United States District Court, E.D. Michigan, Southern Division
CORRECTED OPINION AND ORDER GRANTING IN PART AND
DENYING IN PART PLAINTIFF'S MOTION FOR DEFAULT JUDGMENT
AND/OR SUMMARY JUDGMENT AND NOTICE OF HEARING
BERNARD A. FRIEDMAN SENIOR UNITED STATES DISTRICT JUDGE
matter is presently before the Court on plaintiff's
motion for default judgment and/or summary judgment [docket
entry 65]. Defendants have not responded to this motion and
the time for them to do so has expired. Pursuant to E.D.
Mich. LR 7.1(f)(2), the Court shall decide this motion
without a hearing.
is, for the most part, a conversion and defamation action.
Plaintiff alleges that in early 2018 he entrusted defendant
Whitworth with the care of his pregnant dog, a Chinese
Crested named Vogue. Whitworth agreed to care for Vogue and
her anticipated litter of puppies for a short period of time.
While in Whitworth's care, Vogue had three puppies. When
plaintiff did not retrieve Vogue and the puppies by the
agreed upon date, Whitworth notified plaintiff that she had
placed them with Kalamazoo County Animal Services
(“KCAS”). The next day, at plaintiff's
request, defendant Carlson retrieved the dogs from KCAS and
agreed to care for them until plaintiff could pick them up in
approximately one week's time. Before plaintiff did so,
Carlson delivered the dogs to defendant Parker, who allegedly
refused to return them to plaintiff and instead delivered
them to an animal shelter in Canada. Additionally, Parker and
Carlson allegedly defamed plaintiff on social media. In
approximately mid-May, one month after filing the complaint,
plaintiff succeeded in retrieving Vogue and two of the
puppies from the Canadian shelter.
of the complaint asserts a conversion claim against all three
defendants. Counts 2 and 3 assert claims against Whitworth
and Carlson for “claim and delivery” and breach
of contract. Counts 4, 5, and 6 assert claims against Parker
for defamation, tortious interference with a business
relationship, and intentional infliction of emotional
distress. Jurisdiction is based on diversity of citizenship.
The Court has dismissed the complaint as to Whitworth due to
the amount in controversy being insufficient as to her. The
Court has denied the motions to dismiss filed by defendants
Carlson and Parker.
instant motion, plaintiff seeks a default judgment or,
alternatively, summary judgment as to defendants Carlson and
Parker on all of the claims he has asserted against them.
These defendants are clearly in default. Defendant Carlson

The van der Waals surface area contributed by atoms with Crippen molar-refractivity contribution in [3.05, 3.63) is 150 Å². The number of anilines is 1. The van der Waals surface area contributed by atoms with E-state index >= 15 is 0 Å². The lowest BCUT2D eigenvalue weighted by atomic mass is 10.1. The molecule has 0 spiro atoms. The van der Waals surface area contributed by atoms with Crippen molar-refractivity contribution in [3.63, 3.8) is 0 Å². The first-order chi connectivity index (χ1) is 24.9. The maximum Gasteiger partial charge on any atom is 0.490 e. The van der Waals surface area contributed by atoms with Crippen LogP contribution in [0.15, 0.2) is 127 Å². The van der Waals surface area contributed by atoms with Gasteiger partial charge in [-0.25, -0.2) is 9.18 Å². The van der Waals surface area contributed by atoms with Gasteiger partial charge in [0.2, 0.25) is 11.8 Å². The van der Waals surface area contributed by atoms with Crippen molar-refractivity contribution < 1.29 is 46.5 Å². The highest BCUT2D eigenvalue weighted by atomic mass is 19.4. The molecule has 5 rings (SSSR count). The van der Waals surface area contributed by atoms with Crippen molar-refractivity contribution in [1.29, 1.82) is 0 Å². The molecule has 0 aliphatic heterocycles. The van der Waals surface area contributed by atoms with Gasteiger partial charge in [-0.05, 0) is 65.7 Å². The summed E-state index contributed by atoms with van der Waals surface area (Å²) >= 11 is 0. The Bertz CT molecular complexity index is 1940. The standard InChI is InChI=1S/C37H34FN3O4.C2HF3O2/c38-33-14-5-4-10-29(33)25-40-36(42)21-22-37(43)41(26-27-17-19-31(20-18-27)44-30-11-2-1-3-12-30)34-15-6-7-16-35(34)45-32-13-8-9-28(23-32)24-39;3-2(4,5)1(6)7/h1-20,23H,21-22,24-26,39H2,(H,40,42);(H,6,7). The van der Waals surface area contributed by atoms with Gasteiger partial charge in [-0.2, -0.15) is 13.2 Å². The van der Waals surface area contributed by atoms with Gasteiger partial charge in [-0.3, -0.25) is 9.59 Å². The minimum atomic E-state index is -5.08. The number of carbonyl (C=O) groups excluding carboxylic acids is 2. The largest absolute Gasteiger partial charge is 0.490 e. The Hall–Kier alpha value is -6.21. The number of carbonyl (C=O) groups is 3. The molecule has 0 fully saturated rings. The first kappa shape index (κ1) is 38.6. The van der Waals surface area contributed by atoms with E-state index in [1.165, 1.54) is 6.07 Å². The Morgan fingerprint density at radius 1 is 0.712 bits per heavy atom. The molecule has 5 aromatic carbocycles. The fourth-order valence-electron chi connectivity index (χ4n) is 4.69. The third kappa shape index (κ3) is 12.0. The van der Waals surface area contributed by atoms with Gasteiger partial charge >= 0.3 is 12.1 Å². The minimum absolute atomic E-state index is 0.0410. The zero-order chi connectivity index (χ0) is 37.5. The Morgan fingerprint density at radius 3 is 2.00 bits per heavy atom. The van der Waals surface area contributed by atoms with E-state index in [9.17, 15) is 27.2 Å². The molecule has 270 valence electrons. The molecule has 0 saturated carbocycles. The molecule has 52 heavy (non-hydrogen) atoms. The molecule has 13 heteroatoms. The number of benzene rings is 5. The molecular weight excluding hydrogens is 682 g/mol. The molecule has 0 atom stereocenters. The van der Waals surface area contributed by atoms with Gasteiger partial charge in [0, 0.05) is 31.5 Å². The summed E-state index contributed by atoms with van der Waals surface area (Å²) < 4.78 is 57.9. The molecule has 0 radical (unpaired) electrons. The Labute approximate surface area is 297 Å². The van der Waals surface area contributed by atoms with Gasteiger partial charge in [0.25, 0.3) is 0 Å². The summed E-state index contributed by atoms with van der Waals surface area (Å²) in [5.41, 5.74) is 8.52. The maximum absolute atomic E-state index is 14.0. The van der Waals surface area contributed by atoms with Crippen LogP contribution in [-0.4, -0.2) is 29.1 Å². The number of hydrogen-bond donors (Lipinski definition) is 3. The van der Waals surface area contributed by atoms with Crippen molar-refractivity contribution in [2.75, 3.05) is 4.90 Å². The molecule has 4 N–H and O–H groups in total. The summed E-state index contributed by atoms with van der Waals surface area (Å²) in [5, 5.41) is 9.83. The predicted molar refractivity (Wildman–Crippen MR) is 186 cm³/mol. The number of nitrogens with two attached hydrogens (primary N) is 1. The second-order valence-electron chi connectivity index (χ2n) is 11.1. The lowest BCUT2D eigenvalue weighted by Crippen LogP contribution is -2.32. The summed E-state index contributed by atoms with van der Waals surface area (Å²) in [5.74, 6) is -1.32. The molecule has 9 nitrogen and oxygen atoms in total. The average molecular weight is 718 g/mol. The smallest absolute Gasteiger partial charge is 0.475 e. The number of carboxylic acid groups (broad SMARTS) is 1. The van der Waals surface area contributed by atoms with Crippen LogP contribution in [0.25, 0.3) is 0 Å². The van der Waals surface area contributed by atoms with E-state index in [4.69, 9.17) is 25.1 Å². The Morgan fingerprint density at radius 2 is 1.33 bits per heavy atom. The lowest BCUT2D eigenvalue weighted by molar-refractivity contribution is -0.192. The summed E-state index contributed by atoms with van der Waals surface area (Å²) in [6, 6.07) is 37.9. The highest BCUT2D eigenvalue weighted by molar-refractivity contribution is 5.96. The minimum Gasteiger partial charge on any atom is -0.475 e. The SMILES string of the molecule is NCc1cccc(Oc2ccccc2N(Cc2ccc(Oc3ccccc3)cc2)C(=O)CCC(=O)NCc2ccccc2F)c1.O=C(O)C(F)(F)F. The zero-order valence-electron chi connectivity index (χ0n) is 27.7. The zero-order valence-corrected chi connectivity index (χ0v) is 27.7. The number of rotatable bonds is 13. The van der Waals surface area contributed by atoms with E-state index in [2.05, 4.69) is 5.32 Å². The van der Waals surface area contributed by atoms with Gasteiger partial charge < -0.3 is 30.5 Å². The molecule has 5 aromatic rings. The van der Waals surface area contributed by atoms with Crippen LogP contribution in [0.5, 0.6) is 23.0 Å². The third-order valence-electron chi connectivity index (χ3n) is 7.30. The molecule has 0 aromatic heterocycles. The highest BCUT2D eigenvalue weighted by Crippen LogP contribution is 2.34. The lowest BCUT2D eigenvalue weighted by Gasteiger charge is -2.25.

was served with process on May 18, 2018, and the Clerk
entered her default on June 11. Defendant Parker was served
with process on April 14, 2018, and the Clerk entered her
default on May 8. These defendants have not answered the
complaint or taken any action to have their defaults
set aside. Nor, as noted, have defendants responded to the
instant motion. On June 13, 2018, each of these defendants
did file an untimely motion to dismiss, but the Court denied
those motions on July 3.
these circumstances, plaintiff is plainly entitled to a
default judgment as to defendants Carlson and Parker. Because
the Court shall grant a default judgment as to both
defendants, the Court need not decide whether summary
judgment would be appropriate. Having defaulted, and having
failed to have their defaults set aside (or even request that
their defaults be set aside), defendants have “no
further standing to contest the factual allegations of
plaintiff's claim for relief.” 10A C. Wright &
A. Miller, Federal Practice and Procedure §
2688.1, p. 91 (2016). Defendants' liability is
established, and the only issue remaining to be determined is
“the amount of damages.” Fed.R.Civ.P.
ORDERED that plaintiff's motion for default judgment
and/or summary judgment is granted in part and denied in part
as follows: the motion for default judgment is granted as to
both defendant Carlson and defendant Parker, but
plaintiff's alternative motion for summary judgment is
FURTHER ORDERED that the Court shall conduct a hearing in
Courtroom 100 of the Theodore Levin United States Courthouse,
231 W. Lafayette Boulevard, Detroit, Michigan on September 4,
2018, at 9:00 a.m. to determine the amount of damages to
which plaintiff is entitled.
 Parker did file an answer to the
complaint on May 11, 2018. By then, however, the time for her
to answer had expired and the Clerk had entered her default.
Parties are not free to ignore deadlines set by court rules.
Under Fed.R.Civ.P. 12(a)(1)(A)(i), Parker was required to
answer the complaint within 21 days after being served with
process. Since she was served on April 14, her answer was due
by May 7 (the first business day after the 21st day after
service). Her default was entered on May 8 and she filed her
answer on May 11. If a party cannot, or neglects to, meet a
court-required filing deadline, he/she must seek the
Court's permission under Fed.R.Civ.P. 6(b) to extend the
deadline and allow the late filing. Parker did not seek such
permission but ...